When I was a teacher, we would consolidate the theme with 1 hands-on type activity. Many parents ended up doing most projects for their children at home, so it was important that children worked in class, creating their presentations. This type of work gave an opportunity for children to work in their different ‘gifteness’ or learning styles. I think that some children’s learning styles make hands-on activities a vital tool, especially younger, kinesthetic learners who need to do the learning.
We have enjoyed many years of hands-on activities as we learnt at home. They have often been the best moments of our homeschooling.
As my high schooler has matured, her desire to craft and make things has developed. She gives a creative touch to her power point and typed presentations. Also, she has chosen subjects that allow her to express herself in this creative way, but with definite career-orientated skills.
And, like-wise, my middle schooler seems to enjoy working on the computer, adding images and formatting her document as much as she enjoys doing hands-on activities.
Somewhere inbetween, creating lapbooks or making notebook & minibook combinations seems to satisfy the desire to express their knowledge while using their hands.
I think that hands-on activities could ultimately be relevant to “age & stage”.
“I think that some children’s learning styles make hands-on activities a vital tool, especially younger, kinesthetic learners who need to do the learning.”
I have one of those.
Sometimes we use a hands-on project instead of a book or worksheet or ‘curriculum’ I find my visual/kinesthtic learner who can’t read yet, Often I let him work on a hands-on project while I read to him or talk to him about the ‘lesson’ or ‘topic’ of the hands-on project. Rather than read to learn it then do a project-I teach it as we do the project…does that make sense?
Christine Guest says
this is off topic, but I’m awarding you the flexible blogger award. See http://homeschoolblogger.com/curiousities/783904/
That’s funny, I also gave you The Versatile Blogger Award just a little bit ago and was coming to tell you!
I also enjoyed this post and agree that hands-on projects are definitely not essential in most things. Like the quote “cake is still very delicious without icing.”
Thanks for posting on this topic. I have felt bad about not doing the hands on crafts and lapbooking but I think it is mainly because I love crafts (more than my daughter) and I don’t get to do them. Also, we struggle sometimes with getting our subjects done in a timely manner because my almost 8 yr. old daydreams or whines and complains that her sister doesn’t have to do “school” and just gets to play(sister is 4)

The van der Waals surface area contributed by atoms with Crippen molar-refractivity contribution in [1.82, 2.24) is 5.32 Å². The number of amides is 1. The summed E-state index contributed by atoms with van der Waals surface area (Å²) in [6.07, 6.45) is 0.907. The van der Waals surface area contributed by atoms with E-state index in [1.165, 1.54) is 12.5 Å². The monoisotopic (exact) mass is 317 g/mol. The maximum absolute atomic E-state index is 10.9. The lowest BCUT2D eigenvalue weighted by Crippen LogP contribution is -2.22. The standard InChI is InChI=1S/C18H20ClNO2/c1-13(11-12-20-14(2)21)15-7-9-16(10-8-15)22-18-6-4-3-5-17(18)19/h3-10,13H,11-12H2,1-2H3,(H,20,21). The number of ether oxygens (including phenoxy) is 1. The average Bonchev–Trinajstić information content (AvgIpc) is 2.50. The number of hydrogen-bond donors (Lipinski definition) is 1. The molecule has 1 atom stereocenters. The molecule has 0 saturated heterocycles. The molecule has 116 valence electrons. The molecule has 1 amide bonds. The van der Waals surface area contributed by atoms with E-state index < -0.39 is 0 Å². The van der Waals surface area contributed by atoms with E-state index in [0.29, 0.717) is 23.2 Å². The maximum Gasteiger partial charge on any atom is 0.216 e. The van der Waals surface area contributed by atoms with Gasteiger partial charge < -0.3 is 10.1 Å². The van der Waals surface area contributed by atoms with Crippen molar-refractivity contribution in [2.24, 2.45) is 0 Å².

We do tons of hands-on projects here. I think they are essential to us because my kids love them and they break up longer projects and keep it fun. For me as well as them 🙂 For me, creativity is very important and I think they learn a lot of problem solving by working towards getting the results they want and can apply skills learnt in one project to another.
Part of the reason I home educate is to give them more time and opportunity to work on creative projects. My main problem is where to put all the things they’ve made when they’re finished…
An unexpected read but one that I needed tonight. Thank you! I believe I’m what they call Type A (ahem), and I avoid Hands On as much as possible because they are little and legion, and I am tired. 😉
And thank you for the seemingly endless resources you have posted here. Such an encouragement!
Jimmie, You KNOW what I’m going to say:) YES! Easy ladies, I’m KIDDING… I think believing one is a BAD homeschooling mom because of a lack of hands on projects is silly… We all have our own special set of strengths ” gifts” we bring to the homeschooling table. I happen to believe we are ” made” to create and that’s what we’ve been teaching our children for the last 11 years… we are born to ” make ” something of our lives… Why not start em young? It’s true, many ” projects” related to a lesson may or may not bring the point home any better than a living book, video or a trip to a museum or gallery, but I still believe a little something is lost on the child ( especially during the wonder years) who only has the rare opportunity to play and experiment with a the multitude of materials and supplies available today for hands on learning or just for arts sake. I know that many parent’s don’t feel they are creative enough or skilled enough to teach art so hands on projects ( with a planned lesson or without) are a wonderful place for them to begin to get familiar with different art medium, supplies, and crafts that are popular today as well as those that are old fashioned Country Crafts from time gone by. Wood working, knitting, clay work, decorative painting, simple nature crafts and gardening with children opens up a whole world of creativity for everyone involved… Check out Sharon Lovejoy’s books for gardening with children.